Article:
navigation-background arrow-down-circle Reply Icon Show More Heart Delete Icon wiki-circle wiki-square wiki arrow-up-circle add-circle add-square add arrow-down arrow-left arrow-right arrow-up calendar-circle chat-bubble-2 chat-bubble check-circle check close contact-us credit-card drag menu email embed facebook-circle facebook-square facebook faq-circle faq film gear google-circle google-square google history home instagram-circle instagram-square instagram linkedin-circle linkedin-square linkedin load monitor Video Player Play Icon person pinterest-circle pinterest-square pinterest play readlist remove-circle remove-square remove search share sign-out star trailer trash twitter-circle twitter-square twitter youtube-circle youtube-square youtube

You have to have a valid membership to attend this event

You have to have a valid membership to attend this event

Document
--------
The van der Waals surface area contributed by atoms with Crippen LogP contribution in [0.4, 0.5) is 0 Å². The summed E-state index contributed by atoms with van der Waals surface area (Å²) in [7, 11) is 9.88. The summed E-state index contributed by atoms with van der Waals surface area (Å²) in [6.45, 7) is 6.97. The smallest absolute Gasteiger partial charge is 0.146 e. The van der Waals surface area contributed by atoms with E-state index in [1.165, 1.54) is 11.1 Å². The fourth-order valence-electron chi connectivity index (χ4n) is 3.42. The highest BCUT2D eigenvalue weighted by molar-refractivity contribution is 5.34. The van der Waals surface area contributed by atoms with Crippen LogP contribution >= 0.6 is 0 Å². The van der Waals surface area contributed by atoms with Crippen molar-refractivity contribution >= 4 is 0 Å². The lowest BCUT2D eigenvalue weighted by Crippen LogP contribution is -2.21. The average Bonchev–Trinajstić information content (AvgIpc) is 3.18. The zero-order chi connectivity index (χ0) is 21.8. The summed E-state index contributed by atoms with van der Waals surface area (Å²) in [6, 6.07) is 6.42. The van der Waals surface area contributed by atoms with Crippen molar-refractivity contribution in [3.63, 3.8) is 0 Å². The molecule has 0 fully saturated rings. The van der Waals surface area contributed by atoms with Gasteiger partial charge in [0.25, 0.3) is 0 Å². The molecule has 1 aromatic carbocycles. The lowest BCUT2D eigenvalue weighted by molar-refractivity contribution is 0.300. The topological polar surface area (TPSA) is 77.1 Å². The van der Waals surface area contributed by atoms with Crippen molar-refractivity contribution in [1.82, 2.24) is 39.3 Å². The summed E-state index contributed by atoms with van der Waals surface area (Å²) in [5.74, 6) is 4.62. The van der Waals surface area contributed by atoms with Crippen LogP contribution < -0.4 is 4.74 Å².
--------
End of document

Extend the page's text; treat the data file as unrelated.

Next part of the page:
Defense Once Again The Calling Card For Towson Women's Lacrosse

May 10, 2018
As the Towson University women's lacrosse team prepares to host the early rounds of the NCAA Tournament, defending home turf shouldn't be an issue. 

While the seventh-seeded Tigers (15-4) have a balanced and talented offensive attack that features three players with 40 or more goals and five players with 40 or more points, it's the swarming, turnover-generating Towson defense that often sets the tone.

"We've been quite opportunistic on the offensive end," said Towson head coach Sonia Lamonica, who has led the Tigers to six NCAA appearances during her eight seasons at the helm. "We've got a lot of threats. We love to play fast and push the transition, but there are times when you need to adjust the tempo, and that's something we're focusing on right now going into tournament play. The defense does allow us to do that, and they've certainly come through and given the offense opportunity after opportunity. That's a great thing to have."

The Tigers host Wagner for their opening NCAA Tournament game at 3 p.m. May 11. If sixth-ranked Towson beats Mercer, it'll face the winner of No. 7 Northwestern (13-5) and Richmond (16-3) at noon May 13.